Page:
|The Naked City||Feb 9 2017|
In the end, old-fashioned procedural work finally cracked the case. Whiteway had been maintaining his innocence the entire time, but forensic investigators finally found minute traces of blood in an eyelet and seam on one of his shoes. Confronted with blood evidence he broke down and confessed. He had attacked the girls in a rage, raped Songhurst, and tossed both bodies in the Thames. If he expected his admission to earn him leniency he was disappointed—he was convicted in court of what became known as the Towpath Murders and hanged at Wandsworth Prison in December 1953. And the axe that almost but didn't break the case ended up in the Black Museum at Scotland Yard, where it still resides today.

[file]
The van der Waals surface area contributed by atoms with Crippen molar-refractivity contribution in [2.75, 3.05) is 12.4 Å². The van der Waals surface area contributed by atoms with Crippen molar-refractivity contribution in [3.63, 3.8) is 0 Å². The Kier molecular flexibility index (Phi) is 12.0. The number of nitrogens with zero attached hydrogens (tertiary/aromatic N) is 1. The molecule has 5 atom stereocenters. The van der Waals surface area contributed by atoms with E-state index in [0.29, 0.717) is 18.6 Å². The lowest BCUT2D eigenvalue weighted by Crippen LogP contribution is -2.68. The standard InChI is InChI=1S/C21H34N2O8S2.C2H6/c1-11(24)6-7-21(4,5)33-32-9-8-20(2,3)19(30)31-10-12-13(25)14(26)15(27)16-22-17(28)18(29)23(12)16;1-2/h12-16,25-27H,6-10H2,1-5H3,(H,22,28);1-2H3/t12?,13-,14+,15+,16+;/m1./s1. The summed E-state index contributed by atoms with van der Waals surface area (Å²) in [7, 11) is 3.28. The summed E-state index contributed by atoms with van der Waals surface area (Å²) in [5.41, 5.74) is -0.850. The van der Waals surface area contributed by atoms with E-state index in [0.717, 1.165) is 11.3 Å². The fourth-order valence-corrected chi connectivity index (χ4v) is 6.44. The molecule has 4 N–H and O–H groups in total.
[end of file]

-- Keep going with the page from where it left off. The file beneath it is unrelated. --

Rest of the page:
|Vintage Pulp||Jul 10 2009|
Here’s a beautiful True Detective from November 1965, with an exposé on Guenther Podola. In July of 1959 while living in London, Podola stole a cache of jewelry and the police got on his trail. When they caught up to him in Kensington he fatally shot an officer in the heart. He tried to claim at his trial that he had amnesia about the event because the cops had beaten him, but a jury convicted him of murder after a rather expeditious thirty-eight minutes of deliberation—thirty of which we suspect were spent eating the free lunch. So Podola was sentenced to death and executed at Wandsworth Prison, becoming the last man hanged for murder in England. If you get a sense of déjà vu come Monday morning, that's because you’re reading our new history rewind feature, and you’ll have come upon an item about Ruth Ellis, who on July 13, 1955 became the last woman hanged for murder in England. So today we’ve presented you with the first half of a rather gaudy matched pair. Keep reading the history rewind for the second, and keep your eye out for other additions coming to Pulp Intl.